So how we do test this?  Clearly, we can?t test it directly, as Ruth is 108 years old, and well, dead.  We haven?t perfected time travel, Jack the Ripper notwithstanding, so the 2003 Devil Rays cannot go back in time to play the 1927 Yankees.  So what we look at can only be used as evidence ? some of you will find it more compelling than others will.  Most of you have an opinion, and you will say, "It?s flawed" because it doesn?t agree with your preconceptions.  That and I?m sure I?m not doing everything correctly, so the work is flawed. 


As Gould did, we?re going to look at standard deviations of the leagues. 


Let?s look at the inferences we can start with, both from Gould and arguments made in Clutch Hits:



  1. As overall talent improves, variation decreases. 
  2. As variation increases, overall talent degrades.
  3. Less variation means it is harder to "outpace" the league. 
  4. More variation means it is easier to "outpace" the league.


Here are the data treatments: Plate appearance cut-offs were assigned in an effort to remove pitchers from the hitting statistics.  It was initially suggested by Mark Field to use a very low number of PAs, like 10, but it is apparent that pitchers should be removed from the section.


To do that, I set the cut-off at "where pitchers start showing up".  While looking over the data, I could find Bob Feller with 140 plate appearances, so I had to raise the cut-off to 150 PAs.  This affects the selectivity slightly because it means a player had to be good enough to warrant 150 plate appearances.  Pitchers got fewer and fewer PAs as time has passed, going from 163 in the 1900-1920s, to merely 105 in the 1983-2002.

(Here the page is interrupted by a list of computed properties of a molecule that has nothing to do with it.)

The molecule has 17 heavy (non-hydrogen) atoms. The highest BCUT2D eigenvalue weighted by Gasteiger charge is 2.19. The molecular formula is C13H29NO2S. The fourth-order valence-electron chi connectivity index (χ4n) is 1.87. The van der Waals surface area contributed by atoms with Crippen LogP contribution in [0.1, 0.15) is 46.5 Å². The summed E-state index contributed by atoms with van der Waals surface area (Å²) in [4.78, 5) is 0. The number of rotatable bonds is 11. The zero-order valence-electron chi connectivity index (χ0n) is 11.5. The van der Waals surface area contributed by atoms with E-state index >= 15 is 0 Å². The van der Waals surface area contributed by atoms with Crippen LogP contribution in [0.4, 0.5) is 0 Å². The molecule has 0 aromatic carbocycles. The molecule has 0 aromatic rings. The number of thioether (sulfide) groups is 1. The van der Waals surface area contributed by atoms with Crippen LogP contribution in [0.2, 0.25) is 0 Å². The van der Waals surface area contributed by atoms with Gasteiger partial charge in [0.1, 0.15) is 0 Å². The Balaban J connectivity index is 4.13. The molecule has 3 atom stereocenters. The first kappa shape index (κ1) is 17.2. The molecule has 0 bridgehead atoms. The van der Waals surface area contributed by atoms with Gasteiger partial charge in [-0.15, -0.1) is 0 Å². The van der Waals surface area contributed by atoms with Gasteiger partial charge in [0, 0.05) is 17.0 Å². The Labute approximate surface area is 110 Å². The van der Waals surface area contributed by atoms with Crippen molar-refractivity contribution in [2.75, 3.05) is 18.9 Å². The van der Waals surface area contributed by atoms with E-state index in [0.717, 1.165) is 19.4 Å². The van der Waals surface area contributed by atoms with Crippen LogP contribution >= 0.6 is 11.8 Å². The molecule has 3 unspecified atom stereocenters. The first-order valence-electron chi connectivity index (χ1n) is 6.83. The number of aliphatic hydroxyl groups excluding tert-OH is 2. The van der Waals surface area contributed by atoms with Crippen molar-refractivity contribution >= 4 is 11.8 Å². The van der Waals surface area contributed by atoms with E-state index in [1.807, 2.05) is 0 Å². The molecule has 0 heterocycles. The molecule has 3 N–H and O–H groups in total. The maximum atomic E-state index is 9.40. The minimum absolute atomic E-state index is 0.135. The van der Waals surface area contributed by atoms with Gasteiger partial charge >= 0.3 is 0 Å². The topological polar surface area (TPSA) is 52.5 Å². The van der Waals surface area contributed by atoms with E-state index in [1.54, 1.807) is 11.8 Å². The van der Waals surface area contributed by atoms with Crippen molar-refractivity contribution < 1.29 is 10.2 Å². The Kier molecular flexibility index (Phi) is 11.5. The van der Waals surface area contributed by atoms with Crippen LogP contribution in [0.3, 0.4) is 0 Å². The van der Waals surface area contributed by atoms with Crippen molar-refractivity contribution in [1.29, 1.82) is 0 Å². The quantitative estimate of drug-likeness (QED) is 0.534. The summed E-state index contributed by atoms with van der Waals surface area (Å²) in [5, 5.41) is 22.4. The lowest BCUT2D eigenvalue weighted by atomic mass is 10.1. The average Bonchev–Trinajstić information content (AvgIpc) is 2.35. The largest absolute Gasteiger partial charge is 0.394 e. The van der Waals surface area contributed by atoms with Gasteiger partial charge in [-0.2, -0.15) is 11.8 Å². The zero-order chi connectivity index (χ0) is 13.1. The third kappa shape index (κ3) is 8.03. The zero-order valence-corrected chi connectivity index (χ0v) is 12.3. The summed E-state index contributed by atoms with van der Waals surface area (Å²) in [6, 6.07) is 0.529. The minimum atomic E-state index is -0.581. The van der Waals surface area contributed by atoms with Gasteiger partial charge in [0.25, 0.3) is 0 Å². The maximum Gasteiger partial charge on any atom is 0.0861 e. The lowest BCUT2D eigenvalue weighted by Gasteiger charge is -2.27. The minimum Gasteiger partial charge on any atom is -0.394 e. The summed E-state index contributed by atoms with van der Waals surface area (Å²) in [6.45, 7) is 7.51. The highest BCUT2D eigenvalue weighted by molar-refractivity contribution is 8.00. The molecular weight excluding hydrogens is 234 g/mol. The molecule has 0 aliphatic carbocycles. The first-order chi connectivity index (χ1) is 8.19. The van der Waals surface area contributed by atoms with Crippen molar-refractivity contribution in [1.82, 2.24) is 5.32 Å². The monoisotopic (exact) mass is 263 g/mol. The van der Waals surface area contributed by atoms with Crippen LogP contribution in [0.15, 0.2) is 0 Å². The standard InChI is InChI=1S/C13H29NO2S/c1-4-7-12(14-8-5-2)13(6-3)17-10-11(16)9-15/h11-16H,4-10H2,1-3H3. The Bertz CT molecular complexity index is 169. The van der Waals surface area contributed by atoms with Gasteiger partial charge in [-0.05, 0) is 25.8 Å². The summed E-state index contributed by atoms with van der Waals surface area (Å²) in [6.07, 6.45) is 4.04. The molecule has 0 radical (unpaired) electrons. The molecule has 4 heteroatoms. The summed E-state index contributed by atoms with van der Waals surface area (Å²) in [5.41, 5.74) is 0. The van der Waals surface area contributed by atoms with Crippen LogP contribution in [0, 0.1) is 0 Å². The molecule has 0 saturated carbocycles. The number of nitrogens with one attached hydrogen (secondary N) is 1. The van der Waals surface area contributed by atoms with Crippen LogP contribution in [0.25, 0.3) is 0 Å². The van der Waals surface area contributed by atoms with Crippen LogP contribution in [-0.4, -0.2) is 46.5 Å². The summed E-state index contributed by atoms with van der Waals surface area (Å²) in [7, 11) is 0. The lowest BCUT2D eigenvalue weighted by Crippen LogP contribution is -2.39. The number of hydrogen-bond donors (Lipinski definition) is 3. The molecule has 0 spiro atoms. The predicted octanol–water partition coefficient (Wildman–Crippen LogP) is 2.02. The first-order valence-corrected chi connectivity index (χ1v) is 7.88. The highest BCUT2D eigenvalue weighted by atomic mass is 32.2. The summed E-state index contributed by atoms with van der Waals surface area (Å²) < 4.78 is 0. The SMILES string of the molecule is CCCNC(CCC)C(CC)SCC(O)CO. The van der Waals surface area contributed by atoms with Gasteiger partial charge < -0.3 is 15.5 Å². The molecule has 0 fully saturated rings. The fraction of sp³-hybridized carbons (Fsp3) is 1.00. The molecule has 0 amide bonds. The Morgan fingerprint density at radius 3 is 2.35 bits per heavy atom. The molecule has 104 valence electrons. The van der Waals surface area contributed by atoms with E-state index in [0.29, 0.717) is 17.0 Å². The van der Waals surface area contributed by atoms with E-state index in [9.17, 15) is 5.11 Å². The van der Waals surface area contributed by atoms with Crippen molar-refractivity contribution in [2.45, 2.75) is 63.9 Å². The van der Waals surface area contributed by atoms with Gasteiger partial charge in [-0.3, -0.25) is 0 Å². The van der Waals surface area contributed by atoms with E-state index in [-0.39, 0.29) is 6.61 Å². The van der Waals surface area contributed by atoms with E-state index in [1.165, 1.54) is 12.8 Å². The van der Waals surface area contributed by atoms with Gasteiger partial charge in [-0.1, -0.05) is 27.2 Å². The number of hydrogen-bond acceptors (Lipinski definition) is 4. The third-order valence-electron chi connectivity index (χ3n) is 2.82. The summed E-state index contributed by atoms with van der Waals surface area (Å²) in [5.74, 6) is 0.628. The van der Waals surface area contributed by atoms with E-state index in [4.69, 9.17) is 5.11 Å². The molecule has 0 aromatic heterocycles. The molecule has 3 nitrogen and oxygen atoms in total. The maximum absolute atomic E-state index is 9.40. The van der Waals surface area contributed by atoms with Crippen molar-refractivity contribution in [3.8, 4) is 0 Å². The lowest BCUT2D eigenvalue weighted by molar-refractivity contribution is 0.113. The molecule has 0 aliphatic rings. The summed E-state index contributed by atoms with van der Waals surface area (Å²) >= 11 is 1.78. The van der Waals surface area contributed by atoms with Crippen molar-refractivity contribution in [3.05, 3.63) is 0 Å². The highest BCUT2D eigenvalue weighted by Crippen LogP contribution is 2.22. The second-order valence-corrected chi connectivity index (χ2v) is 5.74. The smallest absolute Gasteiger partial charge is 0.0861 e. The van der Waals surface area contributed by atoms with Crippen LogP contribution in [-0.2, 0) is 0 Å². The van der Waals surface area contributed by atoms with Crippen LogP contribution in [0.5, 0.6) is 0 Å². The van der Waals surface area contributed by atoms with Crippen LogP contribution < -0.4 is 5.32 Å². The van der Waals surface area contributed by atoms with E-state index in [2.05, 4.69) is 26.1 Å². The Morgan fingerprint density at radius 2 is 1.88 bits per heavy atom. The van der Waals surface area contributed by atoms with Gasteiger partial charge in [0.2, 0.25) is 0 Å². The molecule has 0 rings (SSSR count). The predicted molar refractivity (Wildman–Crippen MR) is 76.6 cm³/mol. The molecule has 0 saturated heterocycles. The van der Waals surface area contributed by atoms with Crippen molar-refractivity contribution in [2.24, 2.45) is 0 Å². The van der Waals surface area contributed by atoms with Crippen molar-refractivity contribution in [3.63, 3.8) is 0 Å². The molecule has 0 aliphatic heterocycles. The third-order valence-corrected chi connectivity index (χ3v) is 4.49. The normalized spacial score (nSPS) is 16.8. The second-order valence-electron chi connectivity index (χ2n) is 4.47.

I summarized the data for every five seasons.  There are a few exceptions to five seasons (4 seasons or 6 seasons) where I knew there would be specific changes in the game (like expansion or the DH).


I also split the leagues.


The Eras and player counts:




































































This can be altered if the peer review thinks it is necessary.


I looked at each league?s batting average (BA), on-base percentage (OBP), slugging percentage (SLG), and isolated power (ISO).  I calculated the league average for the sample I selected and calculated the standard deviation on the same sample.


The NL chart shows just what Gould observed ? since the mid-to-late-thirties, the standard deviation of batting average and on-base percentage have been flat ? really flat.


But look at slugging (and thus ISO).  Slugging SDs have been on the rise, overall.  Today is the highest ever.  And by a lot. 


So what do we have?  The highest variance in slugging percentage ever.  Much higher than when Ruth was in the game.  So what can we take from this data?


Looking back at our four (essentially two and their converses) assumptions, it appears that a player in today?s game has the greatest potential to "outpace" the league in slugging percentage in baseball history.